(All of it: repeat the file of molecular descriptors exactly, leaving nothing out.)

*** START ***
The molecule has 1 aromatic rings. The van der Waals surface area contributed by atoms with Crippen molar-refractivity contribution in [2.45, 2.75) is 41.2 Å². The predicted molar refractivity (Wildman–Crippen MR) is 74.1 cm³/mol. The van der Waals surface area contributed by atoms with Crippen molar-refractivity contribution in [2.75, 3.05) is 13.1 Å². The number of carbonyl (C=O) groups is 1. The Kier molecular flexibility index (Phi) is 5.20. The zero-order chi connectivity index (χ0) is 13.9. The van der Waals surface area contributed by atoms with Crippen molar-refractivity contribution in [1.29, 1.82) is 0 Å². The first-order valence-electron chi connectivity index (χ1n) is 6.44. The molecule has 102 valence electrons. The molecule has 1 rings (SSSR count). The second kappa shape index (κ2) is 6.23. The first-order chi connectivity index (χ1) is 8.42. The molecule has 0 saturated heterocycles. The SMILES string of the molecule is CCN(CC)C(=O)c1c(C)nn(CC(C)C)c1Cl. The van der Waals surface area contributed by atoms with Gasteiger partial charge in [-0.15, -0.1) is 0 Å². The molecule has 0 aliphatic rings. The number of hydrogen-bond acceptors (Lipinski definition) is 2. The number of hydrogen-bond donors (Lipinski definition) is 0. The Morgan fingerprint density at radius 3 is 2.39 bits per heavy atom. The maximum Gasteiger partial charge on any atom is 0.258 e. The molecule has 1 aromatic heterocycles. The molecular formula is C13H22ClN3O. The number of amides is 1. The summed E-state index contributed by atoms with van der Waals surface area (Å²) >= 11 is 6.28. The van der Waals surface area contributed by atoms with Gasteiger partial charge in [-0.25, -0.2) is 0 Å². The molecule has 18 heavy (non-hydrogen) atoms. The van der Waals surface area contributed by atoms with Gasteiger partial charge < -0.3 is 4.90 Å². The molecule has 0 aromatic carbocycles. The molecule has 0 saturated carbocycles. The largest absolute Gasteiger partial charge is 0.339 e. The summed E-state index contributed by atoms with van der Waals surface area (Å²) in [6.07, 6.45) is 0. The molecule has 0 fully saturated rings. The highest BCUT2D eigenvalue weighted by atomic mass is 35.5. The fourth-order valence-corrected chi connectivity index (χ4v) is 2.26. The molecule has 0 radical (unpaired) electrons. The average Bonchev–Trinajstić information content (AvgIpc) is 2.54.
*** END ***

The molecule has 1 aromatic rings. The van der Waals surface area contributed by atoms with Crippen molar-refractivity contribution in [2.45, 2.75) is 41.2 Å². The predicted molar refractivity (Wildman–Crippen MR) is 74.1 cm³/mol. The van der Waals surface area contributed by atoms with Crippen molar-refractivity contribution in [2.75, 3.05) is 13.1 Å². The number of carbonyl (C=O) groups is 1. The Kier molecular flexibility index (Phi) is 5.20. The zero-order chi connectivity index (χ0) is 13.9. The van der Waals surface area contributed by atoms with Crippen molar-refractivity contribution in [1.29, 1.82) is 0 Å². The first-order valence-electron chi connectivity index (χ1n) is 6.44. The molecule has 102 valence electrons. The molecule has 1 rings (SSSR count). The second kappa shape index (κ2) is 6.23. The first-order chi connectivity index (χ1) is 8.42. The molecule has 0 saturated heterocycles. The SMILES string of the molecule is CCN(CC)C(=O)c1c(C)nn(CC(C)C)c1Cl. The van der Waals surface area contributed by atoms with Gasteiger partial charge in [-0.15, -0.1) is 0 Å². The molecule has 0 aliphatic rings. The number of hydrogen-bond acceptors (Lipinski definition) is 2. The number of hydrogen-bond donors (Lipinski definition) is 0. The Morgan fingerprint density at radius 3 is 2.39 bits per heavy atom. The maximum Gasteiger partial charge on any atom is 0.258 e. The molecule has 1 aromatic heterocycles. The molecular formula is C13H22ClN3O. The number of amides is 1. The summed E-state index contributed by atoms with van der Waals surface area (Å²) >= 11 is 6.28. The van der Waals surface area contributed by atoms with Gasteiger partial charge in [-0.25, -0.2) is 0 Å². The molecule has 18 heavy (non-hydrogen) atoms. The van der Waals surface area contributed by atoms with Gasteiger partial charge < -0.3 is 4.90 Å². The molecule has 0 aromatic carbocycles. The molecule has 0 saturated carbocycles. The largest absolute Gasteiger partial charge is 0.339 e. The summed E-state index contributed by atoms with van der Waals surface area (Å²) in [6.07, 6.45) is 0. The molecule has 0 fully saturated rings. The highest BCUT2D eigenvalue weighted by atomic mass is 35.5. The fourth-order valence-corrected chi connectivity index (χ4v) is 2.26. The molecule has 0 radical (unpaired) electrons. The average Bonchev–Trinajstić information content (AvgIpc) is 2.54.